Haven’t had sex in…well, let’s not even talk about how long? Long enough to make recommencing sex seem like it’s going to feel really awkward, anyway.
If that’s you, you might want to try one of these programs.
The two I am going to suggest here are frequently recommended by the world’s top sex therapists. They clearly work or else they’d stop sending their clients off with this as homework.
The Sensate Focus Programme has been around forever. It was standard practise for couples who’d lost a sexual connection right back when I wrote my first ever book in 1999. I didn’t include it and it doesn’t feature prominently in any of my other books.
The reason why is I didn’t get it.
If I had a sex drought and wanted to break it, I’d be more likely to go away for the weekend, drinks buckets of wine, and just do it rather than lie around stroking. The sex would probably be both basic and awkward but at least I’d have done it and broken the drought and then we could both go from there, introducing some exciting new stuff that’s a bit edgy later on.
For some couples, this may still be the best way to do it.
Now I’m older and calmer and (a little not much) more patient, I realise focusing on the mechanics of sex and not enough on the emotional side doesn’t always work. Resurrecting your sex life might not just be about giving lust a rude prod and saying, ‘Wake up, you lazy bugger!’.
Lust needs bedfellows to work long-term. It needs togetherness and closeness as companions. Eroticism is an essential part of good sex but you can’t skip straight to that part, if you haven’t been having regular sex, without relaying the foundations.
Right now, you’re both vulnerable.
The gentleness of these programs might be just what you need.
The world’s easiest sex practice
The first is by sex therapist Stephen Snyder and it’s called the Two-Step Plan.
Now, read this carefully: the aim here is to experience arousal for arousal sake. Not to have sex.
Don’t force it and be patient.
“Too many couples assume that every time they get aroused, they have to extinguish it with an orgasm – as if arousal was something irritating or unpleasant that has to be got rid of right away,” Snyder says. (Ooops! Definitely been guilty of that one!) Instead, he advises couples to experience their own arousal as something warm and nourishing. To let that feeling stay, live with it, before acting on it.
Snyder calls it ‘the word’s easiest sex practice’ because it really is.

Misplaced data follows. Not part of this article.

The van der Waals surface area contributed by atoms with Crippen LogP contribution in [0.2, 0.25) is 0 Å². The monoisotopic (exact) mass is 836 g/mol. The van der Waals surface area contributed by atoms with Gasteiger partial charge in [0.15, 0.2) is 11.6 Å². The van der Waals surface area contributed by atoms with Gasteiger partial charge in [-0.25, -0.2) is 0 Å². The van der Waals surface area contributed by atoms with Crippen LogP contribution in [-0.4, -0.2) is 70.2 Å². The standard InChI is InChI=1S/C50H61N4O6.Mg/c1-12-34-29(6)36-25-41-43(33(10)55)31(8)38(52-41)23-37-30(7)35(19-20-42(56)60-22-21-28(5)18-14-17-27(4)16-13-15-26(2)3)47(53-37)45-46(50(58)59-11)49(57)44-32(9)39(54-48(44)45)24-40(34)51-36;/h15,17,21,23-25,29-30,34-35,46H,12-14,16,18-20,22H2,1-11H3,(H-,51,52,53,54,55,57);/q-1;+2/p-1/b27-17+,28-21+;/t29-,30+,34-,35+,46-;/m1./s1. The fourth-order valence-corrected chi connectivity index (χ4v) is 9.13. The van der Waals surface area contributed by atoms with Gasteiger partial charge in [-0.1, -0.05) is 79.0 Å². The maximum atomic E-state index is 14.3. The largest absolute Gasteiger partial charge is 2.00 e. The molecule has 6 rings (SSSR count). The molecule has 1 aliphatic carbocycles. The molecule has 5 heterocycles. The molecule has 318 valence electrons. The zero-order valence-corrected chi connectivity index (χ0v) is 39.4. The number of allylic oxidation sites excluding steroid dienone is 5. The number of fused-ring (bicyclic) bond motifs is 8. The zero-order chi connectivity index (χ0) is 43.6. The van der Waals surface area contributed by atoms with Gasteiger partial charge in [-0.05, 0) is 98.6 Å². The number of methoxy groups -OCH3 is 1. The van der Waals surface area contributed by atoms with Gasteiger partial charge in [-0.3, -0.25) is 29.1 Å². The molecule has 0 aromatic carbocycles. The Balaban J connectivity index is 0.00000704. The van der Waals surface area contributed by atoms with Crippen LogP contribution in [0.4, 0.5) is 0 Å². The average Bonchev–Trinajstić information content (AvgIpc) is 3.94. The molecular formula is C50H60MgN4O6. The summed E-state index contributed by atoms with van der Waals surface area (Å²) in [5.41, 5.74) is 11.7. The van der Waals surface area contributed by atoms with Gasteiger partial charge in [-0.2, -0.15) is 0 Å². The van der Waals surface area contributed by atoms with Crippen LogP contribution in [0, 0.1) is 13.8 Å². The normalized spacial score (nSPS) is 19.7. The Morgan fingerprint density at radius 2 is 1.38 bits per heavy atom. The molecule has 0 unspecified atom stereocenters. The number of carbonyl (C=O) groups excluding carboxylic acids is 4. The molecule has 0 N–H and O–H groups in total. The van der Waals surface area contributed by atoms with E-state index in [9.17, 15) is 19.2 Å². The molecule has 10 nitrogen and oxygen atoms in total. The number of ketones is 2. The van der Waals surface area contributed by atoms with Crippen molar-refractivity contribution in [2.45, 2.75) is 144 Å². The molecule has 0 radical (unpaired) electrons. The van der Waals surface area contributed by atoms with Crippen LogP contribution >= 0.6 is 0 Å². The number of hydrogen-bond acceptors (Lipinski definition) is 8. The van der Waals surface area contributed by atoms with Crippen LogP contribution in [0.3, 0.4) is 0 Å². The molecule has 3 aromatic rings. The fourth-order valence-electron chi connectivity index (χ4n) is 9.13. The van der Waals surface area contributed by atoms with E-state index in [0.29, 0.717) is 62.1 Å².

Here’s how to do it.
Step one: Lie in bed and do nothing. Get naked if you’d like to, if not, don’t. Talk. It can be about anything but keep it simple: just enjoy lying beside each other with no agenda. Or just lie quietly and notice your breathing. You might like to stroke your partner’s skin or your own. Keep the touching non-sexual at this point. Do it for as long as you’re enjoying it. You will feel awkward to start, says Snyder. That’s OK. Just acknowledge it then let it go.
Step two: If you got aroused in step one, just enjoy the feeling. Don’t feel you have to do anything with it. “Don’t worry about arousal,” Snyder says. “Let your arousal take care of you. Be a passenger and let it take you wherever it wants.”
If it takes you to a place where you both decide you do want to have some type of sexual stimulation, go for it. Otherwise, hold onto the stillness and intimacy, says Stephen, and enjoy the moment. Get used to being naked together and aroused together.
And…that’s it! Do this once a week for a month or two and then take it further if you want to.
This is a great technique for any couple to use, if you want to hit refresh and take sex back to basics again. Think of it as a sex detox as well as a gentle way to ease back into being erotic.
The Sensate Focus Program
Couples used to really like doing the Sensate Focus Program “maybe because it gave them a break from the terrible sex they were having”, says Snyder wryly.
Sensate focus basically involves getting naked and taking turns caressing each other. Non-erotic to start with, then moving on to include erogenous zones and the genitals. You advance slowly: progressing from non-sexual to sexual touching could take weeks or months not days.
The concept is simple: the person whose turn it is to touch, focuses purely on doing just that. The recipient simply allows them to do it.
The beauty of it, says Snyder, was that nobody had to worry about or take care of anyone else. You could relax.
He says couples these days aren’t as keen. We have shorter attention spans and are more competitive. We try to come up with ways to be the best toucher ever and expect congratulations for our efforts. Fingers are itching to take selfies and Instagram the moment – #intimacy#connectingtime.
Programs like sensate focus or Two-Step are really about mindfulness. Paying attention without judgement and being in the present moment. Something we find increasingly hard to do in today’s technology-based world but really should master.